Server-Bits #6: Duck and Cover or: Protecting your users with VPN

The Blog of Tom Webster

  2010-02-26 18:53:00 PST

In this world of turmoil, uncertainty, and Wireshark, web browsing in a public place is like putting on an 80’s hair metal concert, completely unsafe and everyone can see what’s going on. Unsecured wifi access points (And even those secured, but using older protection) will show a great deal of your traffic in plain text to anyone who loads up a program and ‘sniffs’ the air. Too embarrassed about still using Friendster? Then set your server up as a VPN proxy and route all of your traffic through encrypted SSH. Completely secured internet, on all of those untrusted networks. What are you waiting for? Get to it!

  1. The first thing to do is set up a new user account that will only have VPN access. - ‘sudo adduser vpnbuddy’ (You can set this up with any user account you wish)
  2. Set up a new password for the user account (Make sure it is a lengthy/complicated password, the user will not be able to log in and change it.
  3. Next, we need to disable shell access for this account. We can change shells in /etc/passwd - ‘sudo nano /etc/passwd’
  4. NOTE! This is if you would like the user to have only VPN access, for standard SSH accounts, you don’t need to change anything on their account, VPN is already available to them.
  5. Navigate to the bottom of the file, to the line with the new username, go to the end of the line and change the ‘/bin/bash’ to ‘/bin/false’.
  6. Ctrl+O to save, hit enter.
  7. Ctrl+X to exit.

That should be all the server-side work you have to do. With SSH already set and configured, your newly created VPN user is ready to go! But…. That’s the easy part… Next, we have to work on deploying and setting up VPN for your new users.

Possibly the easiest way to accomplish this goal is to make a nice zip file of the things we will be building, and give people a foolproof way to set up their programs to take advantage of the secured connection.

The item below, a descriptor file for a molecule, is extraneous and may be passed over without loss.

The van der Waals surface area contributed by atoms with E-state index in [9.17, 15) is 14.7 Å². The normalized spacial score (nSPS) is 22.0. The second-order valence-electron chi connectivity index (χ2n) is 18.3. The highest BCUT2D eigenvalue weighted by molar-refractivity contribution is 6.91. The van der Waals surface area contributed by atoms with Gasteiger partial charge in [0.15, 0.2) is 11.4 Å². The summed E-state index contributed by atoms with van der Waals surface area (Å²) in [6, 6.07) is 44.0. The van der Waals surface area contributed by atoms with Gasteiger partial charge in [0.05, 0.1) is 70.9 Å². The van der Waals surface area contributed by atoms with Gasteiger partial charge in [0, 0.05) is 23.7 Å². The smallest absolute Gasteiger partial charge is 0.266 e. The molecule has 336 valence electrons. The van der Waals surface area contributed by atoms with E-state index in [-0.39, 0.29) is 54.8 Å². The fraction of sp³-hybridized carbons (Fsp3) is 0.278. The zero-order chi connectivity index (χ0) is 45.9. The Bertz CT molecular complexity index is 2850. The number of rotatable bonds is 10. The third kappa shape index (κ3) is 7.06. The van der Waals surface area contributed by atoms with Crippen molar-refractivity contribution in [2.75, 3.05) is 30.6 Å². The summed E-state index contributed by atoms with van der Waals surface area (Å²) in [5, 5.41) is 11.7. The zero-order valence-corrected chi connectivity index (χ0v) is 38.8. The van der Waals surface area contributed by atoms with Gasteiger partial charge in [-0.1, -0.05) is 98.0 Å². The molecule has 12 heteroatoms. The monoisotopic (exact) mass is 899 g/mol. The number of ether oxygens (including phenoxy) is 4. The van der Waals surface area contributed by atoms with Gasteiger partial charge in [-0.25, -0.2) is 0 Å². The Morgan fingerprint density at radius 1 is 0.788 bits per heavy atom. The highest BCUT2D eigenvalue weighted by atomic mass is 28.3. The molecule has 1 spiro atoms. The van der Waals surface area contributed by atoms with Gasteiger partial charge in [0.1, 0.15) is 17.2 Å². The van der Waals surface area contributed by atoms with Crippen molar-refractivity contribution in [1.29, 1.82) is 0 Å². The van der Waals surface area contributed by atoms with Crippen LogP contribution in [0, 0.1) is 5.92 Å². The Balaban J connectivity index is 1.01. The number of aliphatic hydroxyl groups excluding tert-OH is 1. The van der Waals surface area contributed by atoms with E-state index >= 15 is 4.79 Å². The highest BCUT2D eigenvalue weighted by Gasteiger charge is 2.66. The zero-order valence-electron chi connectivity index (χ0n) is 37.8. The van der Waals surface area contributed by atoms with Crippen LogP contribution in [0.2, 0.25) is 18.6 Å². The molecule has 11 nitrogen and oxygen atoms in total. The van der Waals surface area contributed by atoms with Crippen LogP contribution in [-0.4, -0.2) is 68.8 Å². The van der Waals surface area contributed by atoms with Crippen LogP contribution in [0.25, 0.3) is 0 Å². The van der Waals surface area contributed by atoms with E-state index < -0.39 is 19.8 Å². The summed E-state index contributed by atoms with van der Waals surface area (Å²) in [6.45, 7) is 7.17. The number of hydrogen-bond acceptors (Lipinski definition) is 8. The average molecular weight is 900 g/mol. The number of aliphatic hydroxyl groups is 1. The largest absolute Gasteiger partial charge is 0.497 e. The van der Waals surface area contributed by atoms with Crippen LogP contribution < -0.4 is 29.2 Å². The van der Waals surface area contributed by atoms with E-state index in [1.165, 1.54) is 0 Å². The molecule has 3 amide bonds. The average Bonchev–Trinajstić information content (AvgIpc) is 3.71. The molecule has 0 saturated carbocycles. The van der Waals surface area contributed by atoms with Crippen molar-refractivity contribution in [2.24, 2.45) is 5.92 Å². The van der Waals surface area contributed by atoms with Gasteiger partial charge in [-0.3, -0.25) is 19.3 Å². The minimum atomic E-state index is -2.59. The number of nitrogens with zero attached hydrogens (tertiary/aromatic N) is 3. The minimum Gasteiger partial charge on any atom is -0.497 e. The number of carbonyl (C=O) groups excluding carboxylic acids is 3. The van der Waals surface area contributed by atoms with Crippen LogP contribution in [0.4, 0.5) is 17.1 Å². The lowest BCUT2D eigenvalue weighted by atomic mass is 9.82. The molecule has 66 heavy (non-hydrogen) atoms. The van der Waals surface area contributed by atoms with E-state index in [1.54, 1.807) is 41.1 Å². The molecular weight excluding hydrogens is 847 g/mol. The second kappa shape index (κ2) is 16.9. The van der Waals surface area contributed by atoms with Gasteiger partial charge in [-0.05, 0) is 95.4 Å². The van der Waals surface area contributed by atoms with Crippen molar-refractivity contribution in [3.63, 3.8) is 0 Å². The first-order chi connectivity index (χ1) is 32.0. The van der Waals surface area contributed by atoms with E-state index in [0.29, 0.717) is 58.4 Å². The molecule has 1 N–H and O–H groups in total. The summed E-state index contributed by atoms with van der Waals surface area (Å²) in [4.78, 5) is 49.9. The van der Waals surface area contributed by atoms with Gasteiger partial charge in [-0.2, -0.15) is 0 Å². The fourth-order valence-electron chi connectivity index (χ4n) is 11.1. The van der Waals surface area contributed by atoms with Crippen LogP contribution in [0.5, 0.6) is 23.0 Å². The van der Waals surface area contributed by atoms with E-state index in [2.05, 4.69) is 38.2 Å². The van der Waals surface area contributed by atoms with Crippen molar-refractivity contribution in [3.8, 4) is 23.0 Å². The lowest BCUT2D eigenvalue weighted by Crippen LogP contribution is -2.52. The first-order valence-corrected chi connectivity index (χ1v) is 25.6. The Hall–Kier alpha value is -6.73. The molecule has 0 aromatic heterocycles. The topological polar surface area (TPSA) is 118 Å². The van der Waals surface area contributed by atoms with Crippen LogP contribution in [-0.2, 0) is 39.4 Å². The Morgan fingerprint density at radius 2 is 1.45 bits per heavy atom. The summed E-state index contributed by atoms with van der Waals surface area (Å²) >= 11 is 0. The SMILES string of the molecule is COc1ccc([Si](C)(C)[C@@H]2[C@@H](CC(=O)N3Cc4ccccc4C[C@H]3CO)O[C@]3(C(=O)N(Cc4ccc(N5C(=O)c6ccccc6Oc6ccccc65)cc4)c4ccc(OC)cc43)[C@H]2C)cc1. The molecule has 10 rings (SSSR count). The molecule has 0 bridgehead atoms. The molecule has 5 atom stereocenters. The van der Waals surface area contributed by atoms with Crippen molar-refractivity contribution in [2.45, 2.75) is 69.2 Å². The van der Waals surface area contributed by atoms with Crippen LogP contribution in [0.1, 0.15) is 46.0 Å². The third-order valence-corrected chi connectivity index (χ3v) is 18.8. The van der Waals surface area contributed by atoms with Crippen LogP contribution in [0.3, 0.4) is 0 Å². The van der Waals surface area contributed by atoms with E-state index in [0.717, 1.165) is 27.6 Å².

1. The first thing to do is go download Putty. Realistically, most of your users will be on Windows, so we need an SSH client to connect them over to your server and open up the VPN port. The perfect program to do the job would be Putty.
  2. create a new text file. You can do this in notepad, nano, gedit, Notepad++, whatever plain text editor you please.
  3. You want to put this in your text file:

putty.exe -N -D 8888

  1. Save the file as “Connect.bat”
  2. Make a new folder somewhere and put the ‘putty.exe’ file in it. Next, throw your new ‘Connect.bat’ file in it.
  3. Now… its time for some documentation… One of the slowest parts of running your own server. Yes… we all know you know how to connect to SSH and make everything just work, but your users need you to hold their hands as they walk through this desolate land of technology. Take a look at the documentation I’ve given my users…(Google Docs Link)

As you can see, its easy to understand, easy to distribute, and in a format that most anyone can open (PDF).

  1. Now users need to set up FireFox and Pidgin to use the VPN access. You can head HERE to run through the Flickr screenshot tour of setting up FireFox and Pidgin (Feel free to take my screenshots/documentation and use it for your own server, everything I make is under a free-to-share Creative Commons license)
  2. After that, the only thing that is left is to acquire users and remain encrypted online. VPN works wonders for thwarting wifi eavesdroppers, suspicious network admins, and poorly built web filtering software. Have fun with it!

Again: Sorry this took so long to publish, its been a great deal of work getting all of the documentation kinks worked out. Its a bit difficult to make things perfectly easy and usable for standard users, and while running your own server, you’ll figure that out as well. Next up: Remote torrent administration with Transmission.

About Server-Bits:

If you’ve ever wanted to get started building a server, right in your own backyard, kitchen, closet, mother’s closet, mother’s basement, then this is the read for you. Aimed at the not-so-technical-but-willing-to-learn, this will give you everything you need to build… that monster-server you’ve dreamed of. My goal: To give you a working, rocking server, for free, that you can use daily.